Now that the regular season is over - and we’re likely to be without major Nationals news for at least a couple weeks - we’ve got some time to stretch out and take a little different look at some developments from the season. So in that spirit, I’m going to start an occasional series called “What if ...,” which looks at decisions the Nationals made, or didn’t make, and how they might have turned out differently. We’ll start off today with a deal they made last December: trading Josh Willingham to the Oakland Athletics.
The Nationals had looked at moving Willingham in July 2010, and shortly after the trade deadline, he was shut down for the year with torn cartilage in his knee, which required surgery. He would have been back at full strength in 2011, but concerns about his long-term health and his mobility, coupled with the emergence of Michael Morse, made the Nationals look to trade him before his final year of arbitration. They struck a deal with Oakland on Dec. 16, swapping Willingham for reliever Henry Rodriguez and outfielder Corey Brown.
But suppose they’d kept Willingham, and put him in left field this season. He put up fairly typical numbers (for him) in Oakland, hitting a career-high 29 homers in the A’s cavernous ballpark, but seeing his batting average and OBP drop to .246 and .332, respectively. That took his OPS to .810, which was his lowest mark since becoming a regular player in 2005. If he’d stayed with the Nationals, though, he would have given them another solid bat in the middle of the lineup, and they might have either been able to move him at the deadline or collect two draft picks if they offered him arbitration this winter and let the likely Type A free agent walk.
The decision isn’t that simple, though. At the Winter Meetings, when they had signed Jayson Werth and still had Willingham on their roster, the Nationals seemed intent on signing a first baseman so Michael Morse didn’t have to play there every day.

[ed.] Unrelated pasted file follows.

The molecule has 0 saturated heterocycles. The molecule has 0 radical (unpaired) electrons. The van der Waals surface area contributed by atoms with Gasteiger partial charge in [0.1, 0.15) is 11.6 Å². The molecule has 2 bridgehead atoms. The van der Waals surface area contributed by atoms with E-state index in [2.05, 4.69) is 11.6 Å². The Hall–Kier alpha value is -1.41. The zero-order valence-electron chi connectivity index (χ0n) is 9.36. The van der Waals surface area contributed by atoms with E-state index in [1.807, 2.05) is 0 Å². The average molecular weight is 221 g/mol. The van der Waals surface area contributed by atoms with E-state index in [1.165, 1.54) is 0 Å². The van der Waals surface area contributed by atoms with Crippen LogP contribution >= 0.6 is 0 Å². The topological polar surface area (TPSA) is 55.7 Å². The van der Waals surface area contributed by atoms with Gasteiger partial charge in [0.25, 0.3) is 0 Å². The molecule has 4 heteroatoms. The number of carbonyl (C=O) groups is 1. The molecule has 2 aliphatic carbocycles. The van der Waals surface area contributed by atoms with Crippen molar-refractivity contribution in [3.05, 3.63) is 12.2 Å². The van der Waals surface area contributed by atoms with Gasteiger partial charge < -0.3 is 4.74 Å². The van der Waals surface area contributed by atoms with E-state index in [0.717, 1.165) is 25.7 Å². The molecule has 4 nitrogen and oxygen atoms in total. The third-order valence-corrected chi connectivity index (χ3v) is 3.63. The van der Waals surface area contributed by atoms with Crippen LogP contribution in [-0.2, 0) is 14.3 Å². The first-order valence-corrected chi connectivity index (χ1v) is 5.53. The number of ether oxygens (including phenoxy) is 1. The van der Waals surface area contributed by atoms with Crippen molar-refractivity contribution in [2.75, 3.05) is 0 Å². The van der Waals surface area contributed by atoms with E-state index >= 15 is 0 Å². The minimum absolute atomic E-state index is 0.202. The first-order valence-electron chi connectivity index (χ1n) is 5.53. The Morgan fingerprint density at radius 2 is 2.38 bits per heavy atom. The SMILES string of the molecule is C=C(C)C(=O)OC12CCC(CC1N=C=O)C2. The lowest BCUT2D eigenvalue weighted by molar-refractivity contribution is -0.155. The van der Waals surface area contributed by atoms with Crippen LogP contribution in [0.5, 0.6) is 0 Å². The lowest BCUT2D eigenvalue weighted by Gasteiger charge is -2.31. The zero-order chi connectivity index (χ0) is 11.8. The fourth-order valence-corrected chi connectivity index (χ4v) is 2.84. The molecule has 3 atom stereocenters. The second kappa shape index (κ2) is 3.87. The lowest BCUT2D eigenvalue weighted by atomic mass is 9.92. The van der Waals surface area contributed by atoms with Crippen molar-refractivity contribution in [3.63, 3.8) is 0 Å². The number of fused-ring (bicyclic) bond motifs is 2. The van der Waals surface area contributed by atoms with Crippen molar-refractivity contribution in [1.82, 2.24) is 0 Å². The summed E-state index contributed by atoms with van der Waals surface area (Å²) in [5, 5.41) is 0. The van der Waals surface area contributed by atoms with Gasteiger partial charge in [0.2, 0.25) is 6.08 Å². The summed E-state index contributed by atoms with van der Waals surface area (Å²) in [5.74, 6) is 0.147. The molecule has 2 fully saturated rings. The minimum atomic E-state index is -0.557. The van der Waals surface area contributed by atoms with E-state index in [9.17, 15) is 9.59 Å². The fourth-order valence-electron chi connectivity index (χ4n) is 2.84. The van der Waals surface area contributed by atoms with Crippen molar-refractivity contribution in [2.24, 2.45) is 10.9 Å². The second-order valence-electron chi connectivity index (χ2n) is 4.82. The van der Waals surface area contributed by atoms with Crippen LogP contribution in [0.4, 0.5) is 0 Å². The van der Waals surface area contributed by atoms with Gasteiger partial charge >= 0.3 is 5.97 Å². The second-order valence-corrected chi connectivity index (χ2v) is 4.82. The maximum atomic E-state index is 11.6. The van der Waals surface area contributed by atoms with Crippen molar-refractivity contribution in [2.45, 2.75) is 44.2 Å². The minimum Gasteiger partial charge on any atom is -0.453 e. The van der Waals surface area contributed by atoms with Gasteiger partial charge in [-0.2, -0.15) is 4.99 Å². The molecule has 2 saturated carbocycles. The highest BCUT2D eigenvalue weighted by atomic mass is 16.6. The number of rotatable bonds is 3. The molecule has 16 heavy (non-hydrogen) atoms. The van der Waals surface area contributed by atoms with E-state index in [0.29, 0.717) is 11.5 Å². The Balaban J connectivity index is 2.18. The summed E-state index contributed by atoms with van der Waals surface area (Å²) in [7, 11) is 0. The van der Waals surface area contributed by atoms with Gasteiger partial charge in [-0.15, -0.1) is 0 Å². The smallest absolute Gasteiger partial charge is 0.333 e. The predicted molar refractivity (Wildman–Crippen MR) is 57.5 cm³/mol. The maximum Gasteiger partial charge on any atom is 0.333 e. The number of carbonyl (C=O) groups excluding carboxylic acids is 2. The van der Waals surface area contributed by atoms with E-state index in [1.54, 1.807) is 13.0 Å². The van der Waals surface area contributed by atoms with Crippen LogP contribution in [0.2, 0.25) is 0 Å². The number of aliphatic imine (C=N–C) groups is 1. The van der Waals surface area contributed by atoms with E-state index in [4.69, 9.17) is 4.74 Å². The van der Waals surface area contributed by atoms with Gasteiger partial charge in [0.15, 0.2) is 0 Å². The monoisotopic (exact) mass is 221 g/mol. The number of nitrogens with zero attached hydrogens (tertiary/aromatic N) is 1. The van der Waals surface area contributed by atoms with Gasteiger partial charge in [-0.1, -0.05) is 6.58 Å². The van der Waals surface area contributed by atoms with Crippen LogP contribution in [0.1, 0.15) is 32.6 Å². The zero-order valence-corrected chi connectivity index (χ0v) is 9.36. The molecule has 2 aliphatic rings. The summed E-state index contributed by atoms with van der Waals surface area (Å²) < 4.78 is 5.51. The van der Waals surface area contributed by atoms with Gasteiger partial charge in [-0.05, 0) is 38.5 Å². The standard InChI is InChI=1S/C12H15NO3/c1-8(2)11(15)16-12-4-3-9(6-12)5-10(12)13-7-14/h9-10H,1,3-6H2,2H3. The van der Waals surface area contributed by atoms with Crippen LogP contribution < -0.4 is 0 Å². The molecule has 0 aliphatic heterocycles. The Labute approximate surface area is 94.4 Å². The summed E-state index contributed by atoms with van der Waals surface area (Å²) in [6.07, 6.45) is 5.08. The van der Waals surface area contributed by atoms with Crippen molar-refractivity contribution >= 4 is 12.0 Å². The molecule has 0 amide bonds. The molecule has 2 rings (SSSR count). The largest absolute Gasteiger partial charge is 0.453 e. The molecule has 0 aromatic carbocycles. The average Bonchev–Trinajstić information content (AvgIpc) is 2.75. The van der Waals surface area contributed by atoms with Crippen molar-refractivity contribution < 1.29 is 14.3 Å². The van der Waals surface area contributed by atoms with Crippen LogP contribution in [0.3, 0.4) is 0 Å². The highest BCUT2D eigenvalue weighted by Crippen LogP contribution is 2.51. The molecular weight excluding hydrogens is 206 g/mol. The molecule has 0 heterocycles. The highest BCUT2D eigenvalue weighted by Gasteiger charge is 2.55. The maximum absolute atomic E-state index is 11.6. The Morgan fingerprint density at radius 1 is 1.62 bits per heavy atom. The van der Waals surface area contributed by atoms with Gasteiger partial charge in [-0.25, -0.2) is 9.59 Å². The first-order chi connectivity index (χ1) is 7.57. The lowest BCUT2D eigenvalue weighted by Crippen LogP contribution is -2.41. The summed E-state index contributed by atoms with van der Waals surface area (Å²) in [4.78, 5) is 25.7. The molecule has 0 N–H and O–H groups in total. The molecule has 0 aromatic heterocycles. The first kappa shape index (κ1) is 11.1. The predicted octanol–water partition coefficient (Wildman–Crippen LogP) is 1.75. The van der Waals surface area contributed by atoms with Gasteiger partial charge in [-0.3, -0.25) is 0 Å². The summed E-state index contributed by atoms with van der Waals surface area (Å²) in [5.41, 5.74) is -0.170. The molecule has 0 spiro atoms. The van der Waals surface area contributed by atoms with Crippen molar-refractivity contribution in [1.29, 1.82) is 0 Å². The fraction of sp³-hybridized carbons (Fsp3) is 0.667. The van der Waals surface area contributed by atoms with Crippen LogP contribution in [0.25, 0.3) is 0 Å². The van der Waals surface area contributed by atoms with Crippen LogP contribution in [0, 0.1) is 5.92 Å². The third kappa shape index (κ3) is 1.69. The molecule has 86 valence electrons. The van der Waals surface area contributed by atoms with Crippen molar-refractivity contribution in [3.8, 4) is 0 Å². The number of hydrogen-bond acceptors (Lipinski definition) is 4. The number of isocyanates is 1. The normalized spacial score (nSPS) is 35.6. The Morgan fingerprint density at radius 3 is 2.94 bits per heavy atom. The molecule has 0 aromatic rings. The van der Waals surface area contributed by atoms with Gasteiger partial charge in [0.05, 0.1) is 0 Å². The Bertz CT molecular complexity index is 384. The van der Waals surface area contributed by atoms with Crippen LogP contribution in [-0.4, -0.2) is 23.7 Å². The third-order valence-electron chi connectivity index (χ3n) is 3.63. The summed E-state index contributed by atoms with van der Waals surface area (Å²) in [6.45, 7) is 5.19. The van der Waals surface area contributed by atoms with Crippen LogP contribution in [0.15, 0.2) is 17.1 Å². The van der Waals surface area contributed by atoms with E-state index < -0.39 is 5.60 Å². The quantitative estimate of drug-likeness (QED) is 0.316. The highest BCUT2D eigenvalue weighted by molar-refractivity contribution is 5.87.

They didn’t know at that point that Morse could man the position, so they dealt Willingham, put Morse in a group that could play left field and gave Adam LaRoche a two-year deal. If they’d kept Willingham and still signed LaRoche, Morse might have gotten his chance to play first anyway with LaRoche still getting hurt, and the Nationals’ lineup probably would have been a little deeper this year.
As it is, though, they got the chance to see Morse could play a solid first base, an adequate left field and be a force in the middle of their lineup, and there’s no guarantee that would have happened had they had a little deeper roster. From a developmental perspective, that’s of greater significance than if Willingham would have helped the Nationals’ offense win a few more games this year. And in the end, they got enough production from Laynce Nix, Jonny Gomes, Rick Ankiel and others to get by with Morse at first for much of the year; their left fielders had a .771 OPS and 29 homers this year, which is almost what Willingham did in Oakland.
The big question in evaluating the trade will ultimately turn out to be whether Rodriguez and Brown bring back more value than two draft picks would have. General manager Mike Rizzo said last December that the A’s package was better than anything he’d been offered in July for Willingham, and it’s reasonable to assume the market for Willingham wasn’t much better this year, since Oakland didn’t move him at the deadline. Moving a position player for a reliever is always a dicey proposition, and Rodriguez showed both his upside (particularly in September) and his risk this year.
At 25, Brown hit .239 at Triple-A Syracuse, and while the Nationals think he can play in the majors, he was hurt during most of his major league time this year, spraining his ankle in spring training and needing an operation to clean up a staph infection in his knee this September. So the trade could potentially hinge on how effective Rodriguez turns out to be.
What do you think about the way things might have been different if the Nationals had kept Willingham? This isn’t meant to be a second-guessing forum so much as a light-hearted look at what might have changed, although there’s certainly some element of hindsight in this exercise. At any rate, let me know how you think things might have been different, and how you feel about where they’re at now. It’s interesting to look back and see just how many things might have been different as a result of one decision, and I think we’ll have some fun with this.